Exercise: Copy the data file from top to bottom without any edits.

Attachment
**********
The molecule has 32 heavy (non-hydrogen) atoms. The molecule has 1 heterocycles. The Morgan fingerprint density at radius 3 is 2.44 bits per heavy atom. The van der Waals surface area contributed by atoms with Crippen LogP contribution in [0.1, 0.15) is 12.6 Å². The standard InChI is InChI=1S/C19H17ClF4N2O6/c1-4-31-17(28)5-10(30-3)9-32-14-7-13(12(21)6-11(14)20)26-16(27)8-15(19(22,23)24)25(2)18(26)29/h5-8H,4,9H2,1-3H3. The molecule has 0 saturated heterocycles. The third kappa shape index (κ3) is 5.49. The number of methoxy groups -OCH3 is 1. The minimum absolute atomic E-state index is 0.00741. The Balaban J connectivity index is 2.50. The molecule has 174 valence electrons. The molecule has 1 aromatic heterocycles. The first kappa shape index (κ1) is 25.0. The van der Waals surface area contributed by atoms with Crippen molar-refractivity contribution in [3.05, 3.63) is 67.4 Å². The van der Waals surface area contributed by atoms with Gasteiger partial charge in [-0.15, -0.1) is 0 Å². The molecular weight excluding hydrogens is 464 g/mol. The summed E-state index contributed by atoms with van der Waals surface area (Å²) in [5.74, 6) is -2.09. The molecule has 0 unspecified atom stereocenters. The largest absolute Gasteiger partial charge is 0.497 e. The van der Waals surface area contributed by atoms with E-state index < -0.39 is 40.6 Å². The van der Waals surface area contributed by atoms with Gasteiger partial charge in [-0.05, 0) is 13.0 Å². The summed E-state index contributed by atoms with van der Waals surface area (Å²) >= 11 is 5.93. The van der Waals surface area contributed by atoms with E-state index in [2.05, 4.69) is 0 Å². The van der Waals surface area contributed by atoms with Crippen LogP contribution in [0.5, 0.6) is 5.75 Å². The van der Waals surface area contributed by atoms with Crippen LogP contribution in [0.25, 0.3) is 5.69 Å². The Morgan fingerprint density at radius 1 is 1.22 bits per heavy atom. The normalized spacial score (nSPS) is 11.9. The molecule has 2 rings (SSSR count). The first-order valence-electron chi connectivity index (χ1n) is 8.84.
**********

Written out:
The molecule has 32 heavy (non-hydrogen) atoms. The molecule has 1 heterocycles. The Morgan fingerprint density at radius 3 is 2.44 bits per heavy atom. The van der Waals surface area contributed by atoms with Crippen LogP contribution in [0.1, 0.15) is 12.6 Å². The standard InChI is InChI=1S/C19H17ClF4N2O6/c1-4-31-17(28)5-10(30-3)9-32-14-7-13(12(21)6-11(14)20)26-16(27)8-15(19(22,23)24)25(2)18(26)29/h5-8H,4,9H2,1-3H3. The molecule has 0 saturated heterocycles. The third kappa shape index (κ3) is 5.49. The number of methoxy groups -OCH3 is 1. The minimum absolute atomic E-state index is 0.00741. The Balaban J connectivity index is 2.50. The molecule has 174 valence electrons. The molecule has 1 aromatic heterocycles. The first kappa shape index (κ1) is 25.0. The van der Waals surface area contributed by atoms with Crippen molar-refractivity contribution in [3.05, 3.63) is 67.4 Å². The van der Waals surface area contributed by atoms with Gasteiger partial charge in [-0.15, -0.1) is 0 Å². The molecular weight excluding hydrogens is 464 g/mol. The summed E-state index contributed by atoms with van der Waals surface area (Å²) in [5.74, 6) is -2.09. The molecule has 0 unspecified atom stereocenters. The largest absolute Gasteiger partial charge is 0.497 e. The van der Waals surface area contributed by atoms with E-state index < -0.39 is 40.6 Å². The van der Waals surface area contributed by atoms with Gasteiger partial charge in [-0.05, 0) is 13.0 Å². The summed E-state index contributed by atoms with van der Waals surface area (Å²) >= 11 is 5.93. The van der Waals surface area contributed by atoms with E-state index in [2.05, 4.69) is 0 Å². The van der Waals surface area contributed by atoms with Crippen LogP contribution in [0.5, 0.6) is 5.75 Å². The van der Waals surface area contributed by atoms with Crippen LogP contribution in [0.25, 0.3) is 5.69 Å². The Morgan fingerprint density at radius 1 is 1.22 bits per heavy atom. The normalized spacial score (nSPS) is 11.9. The molecule has 2 rings (SSSR count). The first-order valence-electron chi connectivity index (χ1n) is 8.84.